I have a ton of file folders, some that I've had with me for a few months, some for ten years or more. I put everything in these folders: cards from galleries, doodles on napkins, pictures I've torn out of newspapers that I want to use as source material for a drawing, etc. Today I sifted through these and came up with a new filing system. Time will tell if I actually stick to this, but for now I like it.

"draw from this"
"scan this"
"write about this"
"design inspiration" should be "steal from this"
"drawings" I really need flat files
"old ideas"
"city tech" hopefully this one will grow
"Montauk shores" designing a logo and tee shirt print for this

Location:Sackett St,Brooklyn,United States

Sunday, December 13, 2009

Trying hard not to be pithy

In an effort to post more frequently I am going to experiment with more extemporaneous writing. If I can figure out how to tweet 10 or so times a day then I would hope that I can come up with something salient and if not meaningful, maybe in some way poignant.

I saw these roots down the block from my apartment, where I walk daily, yet I had not noticed them before. These are the kind of gnarly bits of wood that just ask you to pick out faces. So stare a little.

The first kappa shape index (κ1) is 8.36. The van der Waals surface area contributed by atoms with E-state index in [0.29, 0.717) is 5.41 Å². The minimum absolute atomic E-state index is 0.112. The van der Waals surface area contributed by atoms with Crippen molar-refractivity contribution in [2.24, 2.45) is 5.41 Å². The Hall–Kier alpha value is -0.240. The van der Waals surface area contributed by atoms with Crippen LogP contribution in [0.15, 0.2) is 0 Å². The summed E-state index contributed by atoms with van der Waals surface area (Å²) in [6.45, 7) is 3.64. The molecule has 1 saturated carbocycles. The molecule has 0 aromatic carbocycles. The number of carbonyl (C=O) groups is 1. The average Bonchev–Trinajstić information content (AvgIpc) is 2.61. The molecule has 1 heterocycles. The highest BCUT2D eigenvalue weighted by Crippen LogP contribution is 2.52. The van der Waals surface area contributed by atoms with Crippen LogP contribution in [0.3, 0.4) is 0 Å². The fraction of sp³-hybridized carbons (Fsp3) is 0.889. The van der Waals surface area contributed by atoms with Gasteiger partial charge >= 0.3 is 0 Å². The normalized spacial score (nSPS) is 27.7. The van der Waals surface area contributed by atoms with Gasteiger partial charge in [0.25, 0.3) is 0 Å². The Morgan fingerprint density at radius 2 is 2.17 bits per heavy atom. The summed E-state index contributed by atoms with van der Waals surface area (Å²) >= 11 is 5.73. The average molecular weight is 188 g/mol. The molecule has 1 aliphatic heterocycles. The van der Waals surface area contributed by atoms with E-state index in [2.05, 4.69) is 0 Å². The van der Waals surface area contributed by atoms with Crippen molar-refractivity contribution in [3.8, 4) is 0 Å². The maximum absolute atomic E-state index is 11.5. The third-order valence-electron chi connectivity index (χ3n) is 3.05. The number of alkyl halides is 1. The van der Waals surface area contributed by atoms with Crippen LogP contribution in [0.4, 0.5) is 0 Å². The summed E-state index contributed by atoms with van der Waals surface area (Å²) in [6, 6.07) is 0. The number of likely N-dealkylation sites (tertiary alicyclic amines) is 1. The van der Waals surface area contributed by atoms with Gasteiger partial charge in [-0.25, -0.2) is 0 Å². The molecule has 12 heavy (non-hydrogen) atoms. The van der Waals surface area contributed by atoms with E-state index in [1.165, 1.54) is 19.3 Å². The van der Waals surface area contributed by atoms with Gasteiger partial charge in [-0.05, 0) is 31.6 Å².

Thursday, December 10, 2009


"As Gregor Samsa awoke one morning from uneasy dreams he found himself transformed in his bed into a giant insect."

The opening line to Kafka's iconic story, "the Metamorphasis" is staring down at me from a 'sub-talk' advertisent on the A train this evening. The simplicity of this opening still awes me a bit.

Tuesday, December 1, 2009

Austin Monthly

Got to do this awesome bit of photoshoppy type-play goodness thanks to the new art director at Austin Monthly, Liz MacFarlane. She is my former desk-mate at Spin Magazine, and a super talented designer, I can't wait to see what she's going to do now that she's got the rudder of a ship.
Here's the source image I used. I got all my type direction from Liz, using available letters to make new ones. I tried my best to keep some of the small details like the pipe connectors between the neon letters. The photographer provided the sky shot that I used in the background as well. (I'll post that credit when I can get it from Liz.)